At the same time, it would be worse than folly for us to imagine that we shall be allowed henceforth to enjoy upon the Ocean, any right which we are not able to maintain by force—The base and servile doctrine of holding our navigating and commercial rights upon the tenure of England’s friendship and protection—the beatle-blind, idiotism, of pretending to hold them upon her upon her sense of Justice, appear to be losing their influence in America; and may they never be harboured by us again! It is quite time for us to shew, what for my own part I never doubted, that there is among us a latent energy capable of being roused into action with a vigour and effect of which neither England, nor any other European Nation, nor a large portion of our own people have any suspicion—I wish to see in the course now pursued by Congress an approximation to that result, and with this hope welcome the Spirit which has united parties otherwise so discordant in the determination to raise and prepare a public force.—I hope also to see them followed up with corresponding measures for raising an adequate revenue—Without them, all the rest would be more political bubbles.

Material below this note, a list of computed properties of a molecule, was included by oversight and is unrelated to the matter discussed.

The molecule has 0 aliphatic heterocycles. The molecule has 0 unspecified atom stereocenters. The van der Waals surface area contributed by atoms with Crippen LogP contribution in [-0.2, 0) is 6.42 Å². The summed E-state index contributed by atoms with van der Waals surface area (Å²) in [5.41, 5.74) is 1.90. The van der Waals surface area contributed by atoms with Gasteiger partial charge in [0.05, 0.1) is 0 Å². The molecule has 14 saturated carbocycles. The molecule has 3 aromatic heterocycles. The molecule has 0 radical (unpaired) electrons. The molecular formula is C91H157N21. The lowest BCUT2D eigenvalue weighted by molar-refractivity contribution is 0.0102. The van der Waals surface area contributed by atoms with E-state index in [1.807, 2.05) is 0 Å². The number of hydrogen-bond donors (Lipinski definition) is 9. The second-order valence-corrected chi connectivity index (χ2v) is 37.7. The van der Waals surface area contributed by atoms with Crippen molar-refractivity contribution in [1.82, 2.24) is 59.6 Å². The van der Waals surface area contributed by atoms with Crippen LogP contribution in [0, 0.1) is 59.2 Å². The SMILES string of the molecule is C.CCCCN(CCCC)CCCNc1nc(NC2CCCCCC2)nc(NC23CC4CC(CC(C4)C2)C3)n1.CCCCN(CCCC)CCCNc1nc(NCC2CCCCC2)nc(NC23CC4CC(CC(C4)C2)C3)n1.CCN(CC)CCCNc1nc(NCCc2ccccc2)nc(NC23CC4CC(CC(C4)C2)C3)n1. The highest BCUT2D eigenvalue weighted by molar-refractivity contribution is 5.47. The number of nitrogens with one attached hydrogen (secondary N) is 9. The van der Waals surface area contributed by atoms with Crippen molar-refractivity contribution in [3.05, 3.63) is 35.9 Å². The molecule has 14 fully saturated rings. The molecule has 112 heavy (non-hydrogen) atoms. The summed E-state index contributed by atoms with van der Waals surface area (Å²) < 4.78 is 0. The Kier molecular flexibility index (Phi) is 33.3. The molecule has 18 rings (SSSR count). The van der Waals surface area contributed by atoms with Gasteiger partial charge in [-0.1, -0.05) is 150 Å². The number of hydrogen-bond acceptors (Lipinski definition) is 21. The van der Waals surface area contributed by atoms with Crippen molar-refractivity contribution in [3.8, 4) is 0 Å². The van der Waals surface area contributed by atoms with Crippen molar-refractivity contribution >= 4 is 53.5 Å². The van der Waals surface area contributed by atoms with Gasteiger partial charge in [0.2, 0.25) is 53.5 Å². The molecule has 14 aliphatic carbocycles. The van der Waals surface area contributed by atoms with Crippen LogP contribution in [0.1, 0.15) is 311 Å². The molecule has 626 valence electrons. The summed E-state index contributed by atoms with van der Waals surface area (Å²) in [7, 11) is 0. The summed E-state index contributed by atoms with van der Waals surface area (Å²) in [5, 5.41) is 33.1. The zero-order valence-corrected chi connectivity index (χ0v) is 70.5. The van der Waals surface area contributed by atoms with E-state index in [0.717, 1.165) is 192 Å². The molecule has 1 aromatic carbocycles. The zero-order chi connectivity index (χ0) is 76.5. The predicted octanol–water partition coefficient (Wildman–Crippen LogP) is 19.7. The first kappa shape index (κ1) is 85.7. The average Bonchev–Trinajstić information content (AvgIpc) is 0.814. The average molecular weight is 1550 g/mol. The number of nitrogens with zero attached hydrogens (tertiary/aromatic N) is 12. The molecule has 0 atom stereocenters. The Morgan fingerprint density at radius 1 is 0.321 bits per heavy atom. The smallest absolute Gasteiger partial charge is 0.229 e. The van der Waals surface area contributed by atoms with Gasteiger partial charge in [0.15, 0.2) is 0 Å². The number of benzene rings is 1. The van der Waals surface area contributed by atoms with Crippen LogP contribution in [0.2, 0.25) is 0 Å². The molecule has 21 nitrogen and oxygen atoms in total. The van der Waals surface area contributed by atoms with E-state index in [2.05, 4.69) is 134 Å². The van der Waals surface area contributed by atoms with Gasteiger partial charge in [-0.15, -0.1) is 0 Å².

We have here the prospect of a new War, which announces itself as the probable shock of two immense powers—It is said with Confidence that Russia has now under arms, and disciplined for War, not less than nine hundred thousand men—There are upon her frontiers from the Baltic to the Black Sea, undoubtedly more than three hundred thousand—And a number at least equal to them of French, Prussians, Poles and Germans, are arrayed for conflict against them—Ten or fifteen Regiments of the choicest troops of the Empire, have within the last Month marched from this City to join the forces on the Polish border—The Commencement of the Campaign, will according to all present appearances not be delayed beyond the months of May and June—The attack however it is not supposed will begin from this quarter—The first Events of the War which will if it commences be of a great and striking character, will reach you by shorter conveyances than from hence—

I present my duty to my father, and remain ever affectionately your’s